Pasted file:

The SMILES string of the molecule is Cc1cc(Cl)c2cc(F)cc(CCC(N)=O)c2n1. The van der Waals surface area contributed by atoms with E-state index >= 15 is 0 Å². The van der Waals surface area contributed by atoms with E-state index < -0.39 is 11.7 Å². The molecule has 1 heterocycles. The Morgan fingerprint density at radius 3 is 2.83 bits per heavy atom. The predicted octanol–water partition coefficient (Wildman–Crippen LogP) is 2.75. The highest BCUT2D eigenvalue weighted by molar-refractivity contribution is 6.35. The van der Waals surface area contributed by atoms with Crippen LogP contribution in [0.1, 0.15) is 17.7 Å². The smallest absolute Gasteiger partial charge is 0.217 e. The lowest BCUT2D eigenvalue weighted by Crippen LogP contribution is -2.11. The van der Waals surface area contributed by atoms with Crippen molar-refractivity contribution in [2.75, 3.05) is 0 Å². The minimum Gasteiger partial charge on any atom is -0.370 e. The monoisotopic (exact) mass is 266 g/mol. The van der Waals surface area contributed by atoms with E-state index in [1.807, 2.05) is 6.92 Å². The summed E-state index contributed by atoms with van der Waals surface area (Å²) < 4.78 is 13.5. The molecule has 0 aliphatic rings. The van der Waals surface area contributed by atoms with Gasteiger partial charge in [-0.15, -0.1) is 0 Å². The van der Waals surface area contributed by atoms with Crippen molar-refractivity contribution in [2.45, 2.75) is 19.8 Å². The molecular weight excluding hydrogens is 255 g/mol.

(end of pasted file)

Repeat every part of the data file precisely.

The SMILES string of the molecule is Cc1cc(Cl)c2cc(F)cc(CCC(N)=O)c2n1. The van der Waals surface area contributed by atoms with E-state index >= 15 is 0 Å². The van der Waals surface area contributed by atoms with E-state index < -0.39 is 11.7 Å². The molecule has 1 heterocycles. The Morgan fingerprint density at radius 3 is 2.83 bits per heavy atom. The predicted octanol–water partition coefficient (Wildman–Crippen LogP) is 2.75. The highest BCUT2D eigenvalue weighted by molar-refractivity contribution is 6.35. The van der Waals surface area contributed by atoms with Crippen LogP contribution in [0.1, 0.15) is 17.7 Å². The smallest absolute Gasteiger partial charge is 0.217 e. The lowest BCUT2D eigenvalue weighted by Crippen LogP contribution is -2.11. The van der Waals surface area contributed by atoms with Crippen molar-refractivity contribution in [2.75, 3.05) is 0 Å². The minimum Gasteiger partial charge on any atom is -0.370 e. The monoisotopic (exact) mass is 266 g/mol. The van der Waals surface area contributed by atoms with E-state index in [1.807, 2.05) is 6.92 Å². The summed E-state index contributed by atoms with van der Waals surface area (Å²) < 4.78 is 13.5. The molecule has 0 aliphatic rings. The van der Waals surface area contributed by atoms with Gasteiger partial charge in [-0.15, -0.1) is 0 Å². The van der Waals surface area contributed by atoms with Crippen molar-refractivity contribution in [2.45, 2.75) is 19.8 Å². The molecular weight excluding hydrogens is 255 g/mol.